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Prelude

Israeli actions during the December/January 2009 offensive inflicted severe damage on the humanitarian, economic and social infrastructure of the Gaza Strip, including vital facilities upon which more than 1.5 million Palestinians depend.

Over 1,400 Palestinians were killed in the offensive, the overwhelming majority of whom were civilians, including 281 children and 111 women. In addition, more than 5,300 Palestinians were wounded. Civilian objects, including homes, factories, farms, medical and educational institutions, and other humanitarian organizations, were also extensively destroyed.

 

During the offensive, Israeli Occupation Forces (IOF) deliberately targeted the water and sewage infrastructure; for example, water tanks and wells were damaged or destroyed, which in turn negatively affected the daily life of civilians in the Gaza Strip, violating their civil, political, economic, social and cultural rights. Over the course of the offensive, IOF violated numerous provisions of international humanitarian law, including articles 33 and 53 of the Fourth Geneva Convention related to the prohibition of collective punishment, and the protection of civilian property.

 

The Israeli offensive on the Gaza Strip coincided with Israel’s ongoing illegal blockade which – at the time of the offensive – had been in place for more than two and a half years. Under the blockade regime, IOF deny, inter alia, the entry of equipment necessary to repair the water and sewage infrastructure in the Gaza Strip; these restrictions have continued following Israel’s declaration of a ceasefire.

 

This report highlights the devastating impact of the Israeli offensive, focusing on the water and sewage sectors in the Gaza Strip, and detailing the consequences of the continuing illegal blockade. Finally, it addresses Israel’s and international donors’ legal obligations with respect to international law and international humanitarian law.

 

Report summary:

 

·         The Israeli offensive on the Gaza Strip inflicted complete and partial destruction upon elements of the water and sewage infrastructure and other projects such as sewage pipes, water tanks, waste water treatment plants, switching boards, and administrative buildings and vehicles. Damage inflicted upon the sectors is estimated at US$ 6 million.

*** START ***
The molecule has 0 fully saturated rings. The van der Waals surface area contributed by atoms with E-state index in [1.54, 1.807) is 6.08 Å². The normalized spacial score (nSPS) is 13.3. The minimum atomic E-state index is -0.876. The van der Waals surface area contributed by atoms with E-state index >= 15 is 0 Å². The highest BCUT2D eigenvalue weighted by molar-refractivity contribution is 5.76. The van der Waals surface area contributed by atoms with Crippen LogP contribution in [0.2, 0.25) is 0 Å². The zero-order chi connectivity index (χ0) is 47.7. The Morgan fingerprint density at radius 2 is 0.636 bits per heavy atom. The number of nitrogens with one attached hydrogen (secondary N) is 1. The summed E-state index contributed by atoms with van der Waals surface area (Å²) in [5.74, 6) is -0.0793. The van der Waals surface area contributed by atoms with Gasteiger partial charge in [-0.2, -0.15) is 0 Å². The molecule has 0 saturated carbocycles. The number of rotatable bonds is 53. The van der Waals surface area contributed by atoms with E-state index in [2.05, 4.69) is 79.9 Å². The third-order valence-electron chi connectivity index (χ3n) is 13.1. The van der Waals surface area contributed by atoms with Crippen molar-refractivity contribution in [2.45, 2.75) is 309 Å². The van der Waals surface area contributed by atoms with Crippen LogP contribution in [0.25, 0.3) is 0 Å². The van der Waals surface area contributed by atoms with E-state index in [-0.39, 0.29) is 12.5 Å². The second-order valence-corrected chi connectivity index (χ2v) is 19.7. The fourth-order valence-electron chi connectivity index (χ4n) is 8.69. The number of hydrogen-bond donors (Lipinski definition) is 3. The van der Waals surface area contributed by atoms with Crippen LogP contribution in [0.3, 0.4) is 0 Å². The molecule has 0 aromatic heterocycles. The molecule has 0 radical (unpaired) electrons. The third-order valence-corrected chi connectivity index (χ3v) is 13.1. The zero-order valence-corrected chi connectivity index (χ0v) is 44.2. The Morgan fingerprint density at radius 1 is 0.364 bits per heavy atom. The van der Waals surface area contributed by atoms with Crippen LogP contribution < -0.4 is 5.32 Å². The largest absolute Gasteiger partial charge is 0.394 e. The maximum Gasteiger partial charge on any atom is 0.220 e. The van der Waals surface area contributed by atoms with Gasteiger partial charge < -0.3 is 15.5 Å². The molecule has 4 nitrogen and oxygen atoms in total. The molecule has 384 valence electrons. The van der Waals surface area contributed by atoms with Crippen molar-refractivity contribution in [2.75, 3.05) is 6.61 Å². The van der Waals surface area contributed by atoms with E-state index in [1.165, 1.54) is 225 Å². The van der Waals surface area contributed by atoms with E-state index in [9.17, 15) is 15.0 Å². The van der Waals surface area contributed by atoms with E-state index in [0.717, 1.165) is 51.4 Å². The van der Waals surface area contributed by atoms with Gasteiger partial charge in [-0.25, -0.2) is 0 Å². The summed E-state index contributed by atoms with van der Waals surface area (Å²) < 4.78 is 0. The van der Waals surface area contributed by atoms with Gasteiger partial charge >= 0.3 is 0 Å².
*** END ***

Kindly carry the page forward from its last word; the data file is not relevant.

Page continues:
·         The civilian population suffered extensively as a result of the destruction, and Israel’s decision to prevent the entry of reconstruction materials.

·         Approximately 70% of the population of the Gaza Strip suffered from shortages in drinking water during the Israeli offensive. These shortages primarily affected families living in multi-storey buildings as water could not be pumped up to upper floors due to electricity cuts arising from fuel shortages in the Gaza Power Plant.

·         In Gaza City, 4 plants for pumping waste water stopped due to fuel shortages. In Beit Hanoun, a pipeline, which is 16 inches in diameter, connecting the water pumping plant and treatment plant, was destroyed. Due to the IOF’s presence in the area of Netzarim, the el-Sheikh Ejleen water treatment plant, which serves Gaza City, was stopped. 

·         IOF denied technicians’ access to the water treatment plant in Beit Lahia, preventing them from conducting necessary repairs. IOF also hindered the operation of the main water treatment plant located in the northern Gaza Strip.

·         During the offensive, the Coastal Municipality Water Utility CMWU, in coordination with the International Committee of the Red Cross (ICRC), established five emergency areas to monitor the water and sewage services. Technical teams did not manage to reach the affected areas due to continuous bombardment.

·         Following the end of the Israeli offensive, efforts to repair and rehabilitate the water and sewage infrastructure were frustrated as a result of Israel’s ongoing illegal blockade of the Gaza Strip.